Gary Lineker Quits Twitter as Oxbridge Dons Say Students Can't Write
By Dominic Gover | January 21, 2013 1:37 AM EST
BBC sports presenter and former Everton and England striker Gary Lineker has quit Twitter because tweeting was consuming his life.
Lineker stepped away from the micro-blogging site for the sake of his family life, according to sources.
He insisted there was nothing "sinister" about his decision to quit Twitter, which lets fans and celebrities forge close bonds.
"I left Twitter because it tends to take over and I thought I would live without it. There is absolutely nothing sinister about the decision at all," he said.
A Sun source told the paper: "It's hard for him to make the most of that time together and to keep up with things on Twitter, so he has decided to remove the distraction. Gary is a real family man and he is very clear about what his priorities are. "
Lineker sent more than 8,000 tweets to his army of followers on the micro-blogging site. But he ended his involvement with a terse missive to his 1.3m followers.
"I'm leaving Britain for personal reasons. Thanks all," he wrote.
Last year, Lineker was disgusted by Twitter 'trolls' who mocked his son George's battle with cancer as a child. The former Tottenham Hotspur man spoke of feeling "physically sick" at the cruel jibes.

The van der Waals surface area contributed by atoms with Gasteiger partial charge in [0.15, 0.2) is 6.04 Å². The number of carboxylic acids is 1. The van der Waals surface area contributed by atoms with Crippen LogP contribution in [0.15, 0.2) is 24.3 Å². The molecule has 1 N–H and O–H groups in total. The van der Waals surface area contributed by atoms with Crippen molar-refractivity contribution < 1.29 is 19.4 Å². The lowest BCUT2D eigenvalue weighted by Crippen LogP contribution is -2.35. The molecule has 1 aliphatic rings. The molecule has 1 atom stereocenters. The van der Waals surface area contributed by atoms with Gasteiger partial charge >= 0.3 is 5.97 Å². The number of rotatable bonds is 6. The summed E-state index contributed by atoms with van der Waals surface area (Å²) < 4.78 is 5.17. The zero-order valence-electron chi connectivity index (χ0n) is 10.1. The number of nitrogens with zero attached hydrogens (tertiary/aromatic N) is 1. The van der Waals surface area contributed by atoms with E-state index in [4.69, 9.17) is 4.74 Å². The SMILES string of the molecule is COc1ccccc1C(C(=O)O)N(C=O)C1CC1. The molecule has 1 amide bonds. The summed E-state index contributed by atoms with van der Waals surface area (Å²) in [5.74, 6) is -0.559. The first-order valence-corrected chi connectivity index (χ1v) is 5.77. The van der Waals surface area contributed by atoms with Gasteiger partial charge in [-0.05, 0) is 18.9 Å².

As Lineker leaves, other stars are expanding their online presence worldwide. Brad Pitt has recently started posting messages on Weibo, the Chinese version of Twitter.
Meanwhile, Oxford and Cambridge dons are wishing their students would spend less time on social media and more on 'real' writing.
They have bemoaned the impact that sites such as Facebook and Twitter are having on teenagers' ability to write.
The craft of essay writing is "going down the plughole", warned one professor.
Professor Abulafia told an examinations seminar at think tank Politeia: "People no longer know how to write. What they do write tends to be short messages in a sort of meta-language, with meta-spelling on Twitter and Facebook."
A survey of lecturers by Cambridge Assessment, a huge examinations board, found that students were badly prepared for academic writing, reported the Telegraph.
Education secretary Michael Gove has spoken of posing exam questions differently in order to test pupils' writing ability. But some teachers oppose the idea because they fear it will make consistent marking impossible.
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